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I am using the QMD model in an application that is simulating Fe56 transport through materials for space (GCR) boundary conditions.
It appears that for hydrogen targets, the QMD model predicts a large number of reactions that usually produce 2 or 3 protons and gammas (all low energy) and a high energy Fe56 (displayed as a secondary product in the code). In fact, the number of reactions of this type seem to be almost the same as the expected reaction wherein the primary particle is fragmented into a high energy heavy ion (with lower mass) along with several nucleons and other products.
There are enough of the proton/gamma production reactions happening that the primary beam is actually amplified when compared to the first order analytic solution one obtains when only considering atomic slowing down and nuclear absorption. The amplification is occuring because there is a Fe56 secondary being produced and tracked that would otherwise not exist if the usual fragmentation reaction would have occured. This behavior does not seem to be occuring in other materials (aluminum, oxygen, nitrogen, carbon).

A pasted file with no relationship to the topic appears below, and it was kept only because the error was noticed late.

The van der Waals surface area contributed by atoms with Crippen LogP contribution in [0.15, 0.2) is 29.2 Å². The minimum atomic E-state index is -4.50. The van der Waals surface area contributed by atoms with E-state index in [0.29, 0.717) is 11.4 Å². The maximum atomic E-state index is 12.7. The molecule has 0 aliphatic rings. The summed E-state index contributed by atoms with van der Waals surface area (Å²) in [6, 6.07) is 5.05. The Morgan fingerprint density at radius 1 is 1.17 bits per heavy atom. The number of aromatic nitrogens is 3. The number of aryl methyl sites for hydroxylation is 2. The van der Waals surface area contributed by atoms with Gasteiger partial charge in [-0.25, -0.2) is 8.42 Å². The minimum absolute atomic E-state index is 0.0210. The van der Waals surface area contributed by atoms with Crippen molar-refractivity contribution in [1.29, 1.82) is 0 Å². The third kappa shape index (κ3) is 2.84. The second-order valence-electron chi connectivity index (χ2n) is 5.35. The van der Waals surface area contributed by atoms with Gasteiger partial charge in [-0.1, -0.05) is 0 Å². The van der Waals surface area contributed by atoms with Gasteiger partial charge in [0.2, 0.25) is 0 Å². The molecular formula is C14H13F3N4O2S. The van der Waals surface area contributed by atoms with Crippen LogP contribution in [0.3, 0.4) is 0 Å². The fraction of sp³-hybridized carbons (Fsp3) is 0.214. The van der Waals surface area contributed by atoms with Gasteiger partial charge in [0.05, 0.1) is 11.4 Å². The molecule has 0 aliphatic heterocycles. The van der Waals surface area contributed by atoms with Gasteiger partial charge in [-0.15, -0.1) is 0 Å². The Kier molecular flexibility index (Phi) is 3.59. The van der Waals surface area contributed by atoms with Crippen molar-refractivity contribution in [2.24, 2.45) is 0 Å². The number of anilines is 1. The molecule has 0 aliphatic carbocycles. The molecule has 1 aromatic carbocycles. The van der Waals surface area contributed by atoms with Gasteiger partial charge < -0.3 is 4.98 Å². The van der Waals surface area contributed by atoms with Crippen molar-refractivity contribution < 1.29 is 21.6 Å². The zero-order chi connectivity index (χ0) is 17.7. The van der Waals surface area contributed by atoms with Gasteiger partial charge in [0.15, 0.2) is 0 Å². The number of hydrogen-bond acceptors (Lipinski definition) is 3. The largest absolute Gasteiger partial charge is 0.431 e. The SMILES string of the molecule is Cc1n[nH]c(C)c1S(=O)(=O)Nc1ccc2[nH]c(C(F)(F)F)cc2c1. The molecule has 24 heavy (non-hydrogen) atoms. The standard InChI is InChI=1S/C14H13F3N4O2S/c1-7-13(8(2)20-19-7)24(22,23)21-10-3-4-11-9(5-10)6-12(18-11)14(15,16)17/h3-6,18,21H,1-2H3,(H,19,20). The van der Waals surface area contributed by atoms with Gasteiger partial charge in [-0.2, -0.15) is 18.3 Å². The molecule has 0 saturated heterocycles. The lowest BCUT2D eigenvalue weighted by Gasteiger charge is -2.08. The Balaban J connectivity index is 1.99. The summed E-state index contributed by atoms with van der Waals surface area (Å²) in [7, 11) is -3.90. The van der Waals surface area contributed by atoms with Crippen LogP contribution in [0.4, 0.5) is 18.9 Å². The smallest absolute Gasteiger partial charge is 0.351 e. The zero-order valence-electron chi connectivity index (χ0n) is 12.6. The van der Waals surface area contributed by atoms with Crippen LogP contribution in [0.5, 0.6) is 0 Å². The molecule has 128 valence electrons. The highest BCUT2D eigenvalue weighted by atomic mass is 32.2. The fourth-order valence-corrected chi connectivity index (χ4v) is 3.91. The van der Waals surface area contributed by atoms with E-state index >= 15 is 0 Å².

Admittedly, I am using the QMD model well beyond 10 GeV. However, for most of the comparisons I've done so far, particle energy spectra behind shielding agree well with other MC codes (FLUKA and PHITS) and simple analytic solutions. The one exception is for targets with hydrogen.
Is this a material-dependence problem/bug in the model, or does it just happen that the results turn out like this for hydrogen beyond 10 GeV for the QMD model?
Any help or guidance would be most appreciated.
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